“Boys are emotionally illiterate and don’t want intimate friendships.” In this empirically grounded challenge to our stereotypes about boys and men, Niobe Way reveals the intense intimacy among teenage boys especially during early and middle adolescence. Boys not only share their deepest secrets and feelings with their closest male friends, they claim that without them they would go “wacko.” Yet as boys become men, they become distrustful, lose these friendships, and feel isolated and alone.
Drawing from hundreds of interviews conducted throughout adolescence with black, Latino, white, and Asian American boys, Deep Secrets reveals the ways in which we have been telling ourselves a false story about boys, friendships, and human nature. Boys’ descriptions of their male friendships sound more like “something out of Love Story than Lord of the Flies.” Yet in late adolescence, boys feel they have to “man up” by becoming stoic and independent. Vulnerable emotions and intimate friendships are for girls and gay men. “No homo” becomes their mantra.
These findings are alarming, given what we know about links between friendships and health, and even longevity. Rather than a “boy crisis,” Way argues that boys are experiencing a “crisis of connection” because they live in a culture where human needs and capacities are given a sex (female) and a sexuality (gay), and thus discouraged for those who are neither. Way argues that the solution lies with exposing the inaccuracies of our gender stereotypes and fostering these critical relationships and fundamental human skills.
[Deep Secrets] offers a surprising glimpse into the hearts of American boys, revealing a group of lonely young men who crave acceptance and belonging and deeply miss the friendships of their childhood...Compulsively readable...Way recounts the hundreds of interviews her team conducted in American high schools. The voices present are heartbreakingly authentic in revealing a pattern, a gradual drift away from "emotionally intimate same-sex friendships" with other boys and toward a destructive stereotype of manliness that perpetuate the false notion that "boys are only interested in one thing."
The stories that Way and her research team have persuaded boys to tell are a welcome corrective to the stereotyping of males as essentially unfeeling and/or incapable of communicating their feelings, which has been such a striking (and offensive) feature of recent discourse on gender differences. Way deserves our gratitude for bringing to the surface what seems lately to have become the deepest secret of all: that the needs, desires and feelings of boys and girls, or men and women, are at bottom far more similar than different.
Way's book should provide encouragement to parents wondering whether they are setting their children, especially their sons, up for abuse by encouraging closeness and defiance of gender stereotypes, particularly those concerning close same-sex friends. Way asserts that the need and ability for connection is as keen in boys as it is in girls, and she backs up her assertion with plenty of data and close reading of the literature. Connection is not something one needs to teach, as the author so eloquently demonstrates; it is something one needs to foster. The text is beautifully written, and the boys' stories are interspersed with explanations and discussion substantiated by the literature. A truly approachable piece of work for a wide audience.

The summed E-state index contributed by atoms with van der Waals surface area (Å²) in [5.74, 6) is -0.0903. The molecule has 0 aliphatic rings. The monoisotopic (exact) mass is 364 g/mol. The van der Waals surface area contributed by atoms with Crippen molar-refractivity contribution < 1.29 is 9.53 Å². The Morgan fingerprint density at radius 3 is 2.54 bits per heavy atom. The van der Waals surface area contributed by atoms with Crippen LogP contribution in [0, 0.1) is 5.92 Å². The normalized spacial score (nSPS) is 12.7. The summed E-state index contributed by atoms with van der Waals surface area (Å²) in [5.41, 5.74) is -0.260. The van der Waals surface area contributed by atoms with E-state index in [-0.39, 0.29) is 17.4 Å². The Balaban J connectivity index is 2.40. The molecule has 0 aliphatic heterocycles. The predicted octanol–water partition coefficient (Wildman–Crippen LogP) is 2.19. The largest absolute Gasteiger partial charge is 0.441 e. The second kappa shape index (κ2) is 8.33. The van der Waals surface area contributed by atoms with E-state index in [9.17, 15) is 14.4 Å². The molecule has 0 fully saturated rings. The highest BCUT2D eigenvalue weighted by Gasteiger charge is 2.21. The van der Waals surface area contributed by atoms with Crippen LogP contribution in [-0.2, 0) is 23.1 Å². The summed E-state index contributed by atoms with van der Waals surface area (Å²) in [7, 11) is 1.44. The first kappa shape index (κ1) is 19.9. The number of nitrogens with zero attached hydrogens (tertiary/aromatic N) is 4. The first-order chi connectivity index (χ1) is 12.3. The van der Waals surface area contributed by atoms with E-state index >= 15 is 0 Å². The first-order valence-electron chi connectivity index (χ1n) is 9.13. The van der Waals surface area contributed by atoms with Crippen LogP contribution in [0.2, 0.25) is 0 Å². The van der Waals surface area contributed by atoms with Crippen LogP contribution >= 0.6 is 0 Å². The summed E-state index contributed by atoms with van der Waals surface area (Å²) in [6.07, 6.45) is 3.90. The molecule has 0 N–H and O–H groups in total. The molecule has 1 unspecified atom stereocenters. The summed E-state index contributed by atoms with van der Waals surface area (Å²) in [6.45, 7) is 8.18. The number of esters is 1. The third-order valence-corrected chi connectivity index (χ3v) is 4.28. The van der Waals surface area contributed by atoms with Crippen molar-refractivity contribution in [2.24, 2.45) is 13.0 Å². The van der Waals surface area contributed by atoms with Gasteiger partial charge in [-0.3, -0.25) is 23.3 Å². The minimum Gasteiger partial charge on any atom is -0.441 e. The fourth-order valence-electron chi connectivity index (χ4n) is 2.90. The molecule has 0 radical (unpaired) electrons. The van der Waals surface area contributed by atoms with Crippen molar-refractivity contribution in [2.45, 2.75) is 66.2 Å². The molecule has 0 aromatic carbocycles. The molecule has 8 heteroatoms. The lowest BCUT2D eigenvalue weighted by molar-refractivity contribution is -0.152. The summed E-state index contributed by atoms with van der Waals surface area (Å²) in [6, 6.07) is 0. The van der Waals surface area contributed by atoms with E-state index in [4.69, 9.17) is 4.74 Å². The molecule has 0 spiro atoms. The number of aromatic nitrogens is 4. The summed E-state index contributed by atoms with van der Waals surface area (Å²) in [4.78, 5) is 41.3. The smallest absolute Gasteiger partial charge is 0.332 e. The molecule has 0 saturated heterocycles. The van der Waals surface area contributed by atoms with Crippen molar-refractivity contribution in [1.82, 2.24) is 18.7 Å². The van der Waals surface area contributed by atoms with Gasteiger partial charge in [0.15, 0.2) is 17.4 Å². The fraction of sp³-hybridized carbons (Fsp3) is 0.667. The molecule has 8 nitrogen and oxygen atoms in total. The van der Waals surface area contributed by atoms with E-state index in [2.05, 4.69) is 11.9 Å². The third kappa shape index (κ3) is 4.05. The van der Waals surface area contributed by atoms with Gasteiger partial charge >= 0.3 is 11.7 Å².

Deep Secrets tells a story of American teenagers in baggy jeans and T-shirts, with a basketball under the arm, expressing extraordinary sensitivity and tenderness about their same-sex friends, and expecting the same in return. The disappearance of this gentle world, it seems, scars them for life, and appears to do extensive damage to the culture at large... In short, this is an extremely important book, a revelation in a way, and one of the most absorbing academic publications I've ever had the privilege of reading.
In Way's groundbreaking Deep Secrets, boys who have long been obscured by cultural myths come alive and let us all in on their most promising, most human dimensions. This is a book that should start educators and parents rethinking how we support our sons' lives.
The book that changes the discussion about boys. Let the secret out!
Deep Secrets is a much needed and insightful book. Niobe Way rescues us from the simplistic view that 'boys will be boys' to reveal the depth of boys' emotional lives. From her careful and extensive research over two decades comes a compelling and memorable portrait of real boys' lives.
Way's moving analysis of the intimate lives of boys challenges the reader to reconsider many of the widely held assumptions about what it means to grow up male in America today. By sharing their stories of loss, their fears of rejection, their hopes and dreams of connection, Way introduces us to the world of adolescent males so that we can see them as they are and not as we may have imagined.
- Harvard University Press
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